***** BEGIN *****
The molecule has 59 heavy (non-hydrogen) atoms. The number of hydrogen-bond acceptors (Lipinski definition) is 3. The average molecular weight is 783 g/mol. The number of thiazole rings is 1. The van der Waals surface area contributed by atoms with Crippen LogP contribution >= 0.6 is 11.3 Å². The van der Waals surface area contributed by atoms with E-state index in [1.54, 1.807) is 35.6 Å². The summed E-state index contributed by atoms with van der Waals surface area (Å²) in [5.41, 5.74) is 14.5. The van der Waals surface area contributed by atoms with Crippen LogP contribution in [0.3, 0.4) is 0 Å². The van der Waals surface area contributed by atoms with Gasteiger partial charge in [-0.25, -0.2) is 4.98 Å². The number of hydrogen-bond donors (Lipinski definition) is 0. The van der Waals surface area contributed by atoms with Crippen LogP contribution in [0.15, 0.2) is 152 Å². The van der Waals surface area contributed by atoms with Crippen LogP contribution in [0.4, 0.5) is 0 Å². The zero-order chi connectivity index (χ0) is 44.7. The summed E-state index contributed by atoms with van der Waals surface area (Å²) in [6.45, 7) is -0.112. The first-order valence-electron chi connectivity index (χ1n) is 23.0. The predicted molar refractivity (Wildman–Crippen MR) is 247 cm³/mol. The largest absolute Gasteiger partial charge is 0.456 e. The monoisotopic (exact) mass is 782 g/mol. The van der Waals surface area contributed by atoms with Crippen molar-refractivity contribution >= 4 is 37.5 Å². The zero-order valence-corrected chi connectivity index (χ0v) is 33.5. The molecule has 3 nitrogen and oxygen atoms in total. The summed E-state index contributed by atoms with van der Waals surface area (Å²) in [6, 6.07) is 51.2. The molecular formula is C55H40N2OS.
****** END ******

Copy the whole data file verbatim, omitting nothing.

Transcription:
The molecule has 59 heavy (non-hydrogen) atoms. The number of hydrogen-bond acceptors (Lipinski definition) is 3. The average molecular weight is 783 g/mol. The number of thiazole rings is 1. The van der Waals surface area contributed by atoms with Crippen LogP contribution >= 0.6 is 11.3 Å². The van der Waals surface area contributed by atoms with E-state index in [1.54, 1.807) is 35.6 Å². The summed E-state index contributed by atoms with van der Waals surface area (Å²) in [5.41, 5.74) is 14.5. The van der Waals surface area contributed by atoms with Crippen LogP contribution in [0.3, 0.4) is 0 Å². The van der Waals surface area contributed by atoms with Gasteiger partial charge in [-0.25, -0.2) is 4.98 Å². The number of hydrogen-bond donors (Lipinski definition) is 0. The van der Waals surface area contributed by atoms with Crippen LogP contribution in [0.15, 0.2) is 152 Å². The van der Waals surface area contributed by atoms with Crippen LogP contribution in [0.4, 0.5) is 0 Å². The zero-order chi connectivity index (χ0) is 44.7. The summed E-state index contributed by atoms with van der Waals surface area (Å²) in [6.45, 7) is -0.112. The first-order valence-electron chi connectivity index (χ1n) is 23.0. The predicted molar refractivity (Wildman–Crippen MR) is 247 cm³/mol. The largest absolute Gasteiger partial charge is 0.456 e. The monoisotopic (exact) mass is 782 g/mol. The van der Waals surface area contributed by atoms with Crippen molar-refractivity contribution >= 4 is 37.5 Å². The zero-order valence-corrected chi connectivity index (χ0v) is 33.5. The molecule has 3 nitrogen and oxygen atoms in total. The summed E-state index contributed by atoms with van der Waals surface area (Å²) in [6, 6.07) is 51.2. The molecular formula is C55H40N2OS.